Thomas TALLIS (c.1505-1585)
In ieiunio et fletu [4:56]
Blessed are those that be undefiled [4:32]
Purge me, O Lord [2:14]
Spem in alium [10:21]
God grant with grace - No. 8 of 9 Psalm Tunes [4:59]
O Lord, open thou our lips - Preces and Responses II [1:07]
Wherewithal shall a young man [2:21]
O do well unto they servant [2:34]
My soul cleaveth to the dust
Magnificat - Short Service ‘Dorian’ [3:16]
Nunc dimittis - Short Service ‘Dorian’ [1:59]
The Lord be with you - Preces and Responses II [5:05]
O sacrum convivium [3:49]
Remember not, O Lord God [3:36]
Hear the voice and prayer [3:17]
Verily, verily I say unto you [2:20]
O Lord, in thee is all my trust [[3:43]
Hodie nobis caelorum rex [3:41]
Sing and glorify [9:45]
The Cardinall’s Musick/Andrew Carwood
rec. 9 -11 November 2015, St Jude-on-the-Hill, Hampstead Garden Suburb, London
Texts and English translations included HYPERION CDA68156 [76:59]
It is said that all good things must come to an end and with this seventh volume Andrew Carwood completes his survey of the sacred music of Thomas Tallis. I’ve followed the series with great interest and enjoyment and I’m happy – if unsurprised – to report that this final instalment matches in every respect the excellence of its predecessors.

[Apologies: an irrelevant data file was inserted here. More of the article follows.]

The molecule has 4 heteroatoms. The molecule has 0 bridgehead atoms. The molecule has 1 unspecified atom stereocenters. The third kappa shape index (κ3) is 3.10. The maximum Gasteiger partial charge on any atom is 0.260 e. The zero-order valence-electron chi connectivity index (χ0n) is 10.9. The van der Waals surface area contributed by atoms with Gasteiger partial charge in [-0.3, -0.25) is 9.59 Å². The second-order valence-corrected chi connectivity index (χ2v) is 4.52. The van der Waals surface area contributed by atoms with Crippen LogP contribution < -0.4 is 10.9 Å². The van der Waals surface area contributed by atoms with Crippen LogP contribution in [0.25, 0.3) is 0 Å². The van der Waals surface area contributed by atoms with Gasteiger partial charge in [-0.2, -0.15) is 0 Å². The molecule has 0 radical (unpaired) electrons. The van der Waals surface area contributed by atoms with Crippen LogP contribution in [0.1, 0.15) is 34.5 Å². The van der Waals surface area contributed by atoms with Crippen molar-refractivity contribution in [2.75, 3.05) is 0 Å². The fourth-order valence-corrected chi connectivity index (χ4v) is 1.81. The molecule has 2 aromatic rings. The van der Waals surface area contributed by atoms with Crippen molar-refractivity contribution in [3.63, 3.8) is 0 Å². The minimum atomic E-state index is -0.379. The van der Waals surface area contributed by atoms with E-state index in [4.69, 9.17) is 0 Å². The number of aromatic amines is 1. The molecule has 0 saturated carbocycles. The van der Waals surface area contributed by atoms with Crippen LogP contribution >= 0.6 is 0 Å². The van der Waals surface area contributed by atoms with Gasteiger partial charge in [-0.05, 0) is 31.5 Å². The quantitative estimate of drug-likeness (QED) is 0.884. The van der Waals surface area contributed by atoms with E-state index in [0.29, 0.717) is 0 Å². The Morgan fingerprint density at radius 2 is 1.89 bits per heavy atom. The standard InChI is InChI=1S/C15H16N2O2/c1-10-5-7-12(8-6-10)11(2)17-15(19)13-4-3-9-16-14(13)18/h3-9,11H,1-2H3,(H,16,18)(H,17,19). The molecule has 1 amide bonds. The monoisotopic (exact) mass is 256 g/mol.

For this set of recordings the project has forsaken the venue which hosted all previous sessions, namely the Fitzalan Chapel, Arundel Castle. That’s an ideal place in which to record Tudor polyphony but this time a larger venue and acoustic was required because the centrepiece of Andrew Carwood’s programme is the piece which is probably Tallis’s greatest achievement: Spem in alium. Moreover, having gone to the trouble of organising a large number of guest singers to take part in Spem Carwood decided to include also the contrafactum version, Sing and glorify. Spem is in every sense a prodigious achievement but as Mr Carwood reminds us in his excellent notes, we have no real idea how Tallis went about the composition. We’re so used to hearing the piece nowadays that we probably never pause to consider such mundane questions as are posed in the notes: was there a full score; how did he remember and correct what he had written? The sheer physical and organisational challenge of setting down a piece of music in forty parts in those days is as difficult for us to take on board as is the intellectual and technical challenge of conceiving the piece in the first place. It’s a sign of Tallis’s achievement that we don’t consider these things; the music seems inevitable. Carwood and his singers give a superb performance that rises in open-throated intensity while the engineers achieve a commendable degree of clarity, at the same time conveying the overall scale of the sound. I well remember the first time I heard this piece sung live, I was in Beverley Minster and Sir David Willcocks and the Bach Choir were the performers. Before too long the whole of that glorious building seemed to be alive with sound and that is the impression that’s created here.